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Home / Science / Falcon Heavy's first real launch on Sunday is the beginning of a new era of heavy-duty spacecraft – TechCrunch

Falcon Heavy's first real launch on Sunday is the beginning of a new era of heavy-duty spacecraft – TechCrunch



The Falcon Heavy has flown before, but now he has a payload that matters and the rivals on his heels. It is the first of a new generation of launcher that allows large payloads to travel cheaply and often into space, opening a new frontier in the space competition. Watch it take off on Sunday afternoon (we'll remind you).

On February 7 Falcon Heavy will fly for the first time since its opening check last February, bringing the now unwelcome Tesla Roadster and "Starman" into an aircraft trajectory that has taken them past Mars. At this successful launch, SpaceX received its first customer for the system, and on Sunday, a geosynchronous orbit was launched into orbit with the Arabsat-6A communications satellite built by Lockheed, as scheduled at 3:36 am on Sunday afternoon. SpaceX boss Elon Musk in particular pointed out on Twitter that Block 5 Falcon Heavy (ie the production overhaul compared to the trial we've seen) has 1

0 percent more thrust capacity than before, which also has a higher safety margin when less than its maximum is used.

Why is Falcon Heavy so important? After all, since Apollo, there have been launchers capable of transporting a hundred tons of material into orbit or beyond. Put simply, the difference lies in the price.

Getting everything into space is difficult enough. However, heavier payloads become exponentially harder to lift: the equations we've known for about a century, and determine how much lift is needed to bring a certain amount of mass into orbit and how much fuel is needed to make that lift to create. that is clear.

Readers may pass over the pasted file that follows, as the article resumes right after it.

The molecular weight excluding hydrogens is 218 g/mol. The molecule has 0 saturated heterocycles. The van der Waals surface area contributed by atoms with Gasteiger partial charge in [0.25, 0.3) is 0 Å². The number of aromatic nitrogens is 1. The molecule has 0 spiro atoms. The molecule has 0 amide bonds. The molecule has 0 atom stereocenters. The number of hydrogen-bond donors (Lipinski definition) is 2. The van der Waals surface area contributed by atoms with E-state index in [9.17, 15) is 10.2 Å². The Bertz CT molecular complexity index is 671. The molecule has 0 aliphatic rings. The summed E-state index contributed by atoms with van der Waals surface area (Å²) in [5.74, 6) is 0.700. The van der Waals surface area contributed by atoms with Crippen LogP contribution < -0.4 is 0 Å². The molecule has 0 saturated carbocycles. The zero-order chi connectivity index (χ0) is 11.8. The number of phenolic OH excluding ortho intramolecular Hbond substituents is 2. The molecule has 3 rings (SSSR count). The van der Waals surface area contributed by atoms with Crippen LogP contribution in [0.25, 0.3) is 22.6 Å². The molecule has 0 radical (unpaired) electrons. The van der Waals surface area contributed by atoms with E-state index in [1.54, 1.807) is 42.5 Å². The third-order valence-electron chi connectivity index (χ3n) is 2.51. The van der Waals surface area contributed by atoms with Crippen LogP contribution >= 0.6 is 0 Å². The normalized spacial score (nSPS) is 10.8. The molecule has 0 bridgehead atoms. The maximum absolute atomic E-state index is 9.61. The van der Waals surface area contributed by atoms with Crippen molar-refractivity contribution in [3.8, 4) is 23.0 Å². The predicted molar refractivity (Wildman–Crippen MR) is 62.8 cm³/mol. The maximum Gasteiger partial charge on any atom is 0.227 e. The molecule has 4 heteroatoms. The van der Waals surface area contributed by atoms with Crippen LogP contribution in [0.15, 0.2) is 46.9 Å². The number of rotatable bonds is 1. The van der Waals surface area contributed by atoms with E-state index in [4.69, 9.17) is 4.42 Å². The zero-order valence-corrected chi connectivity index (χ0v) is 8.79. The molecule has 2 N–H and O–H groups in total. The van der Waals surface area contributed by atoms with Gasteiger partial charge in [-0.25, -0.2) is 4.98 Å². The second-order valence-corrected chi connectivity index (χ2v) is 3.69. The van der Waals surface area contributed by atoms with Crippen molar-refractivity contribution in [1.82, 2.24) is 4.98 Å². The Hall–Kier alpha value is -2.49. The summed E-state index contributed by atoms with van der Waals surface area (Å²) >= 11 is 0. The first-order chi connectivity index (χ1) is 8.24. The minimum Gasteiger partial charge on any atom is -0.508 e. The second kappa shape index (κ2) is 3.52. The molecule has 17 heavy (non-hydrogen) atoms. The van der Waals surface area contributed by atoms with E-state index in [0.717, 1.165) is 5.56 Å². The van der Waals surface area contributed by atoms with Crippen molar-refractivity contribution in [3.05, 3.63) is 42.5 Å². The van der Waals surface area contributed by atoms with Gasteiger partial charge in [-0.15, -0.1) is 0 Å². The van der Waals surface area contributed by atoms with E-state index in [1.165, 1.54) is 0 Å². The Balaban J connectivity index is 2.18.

With advances in materials and rocket engines, they have benefited disproportionately from small and medium-sized launchers. Coupled with the decreasing size of satellite payloads, this has created a new and promising era for small ships that can be launched in large numbers – as we see in the many promises of deploying thousands of strong constellations.

Efficiently made disposables Like Rocket Labs Electron and reusable ones like the Falcon 9 have pushed prices for small and medium-sized launches to a fraction of the previous price.

But heavy and super-heavy launch vehicles have remained phenomenally expensive, as these physicist monsters are basically hard to build. While earning 10 tons in orbit is so cheap that startups can do it, 100 tons of revenue remains the territory of the global superpowers.

Falcon Heavy is truly the first to introduce a similar price shift for this category, costing a huge amount of large payloads. While an estimated price of around $ 100 million per launch is unlikely to be pocket money, it's a lot less than the $ 350 to $ 500 million a Delta IV could cost.

These savings can change a whole space program. NASA could add a full planetary exploration mission to its budget, which makes up for the difference in price of a launch alone. This math can not always add up (the excellent launch record of Delta IV is rightly a bonus), but you can not ignore that.

A Delta IV launches in 2016

Those that are severely limited in supply. Governments and large corporations have been in a row for years to place important items in or out of orbit. SpaceX will sell space for Falcon Heavy systems as soon as possible. And because the page levels are reusable, they can be faster than others! It's a huge amount of money to earn while massively strengthening the global space community.

Falcon Heavy has little competition for payloads above the 50 tonne threshold, but below this range the field is becoming increasingly dense. ULA, Ariane Group, Russia and China, even its up-and-coming rival Blue Origin, are preparing cheaper next-generation platforms to participate in the new ecosystem. (Comprehensive reckoning of this new phase of launchers is rewarding, but for a different time.)

For the moment, however, Falcon Heavy is an anomaly, but a welcome one. Reducing the cost and complexity of more distant and ambitious space projects is an exciting prospect, and starting on Sunday is one of the first signs that we are seeing changes taking place.


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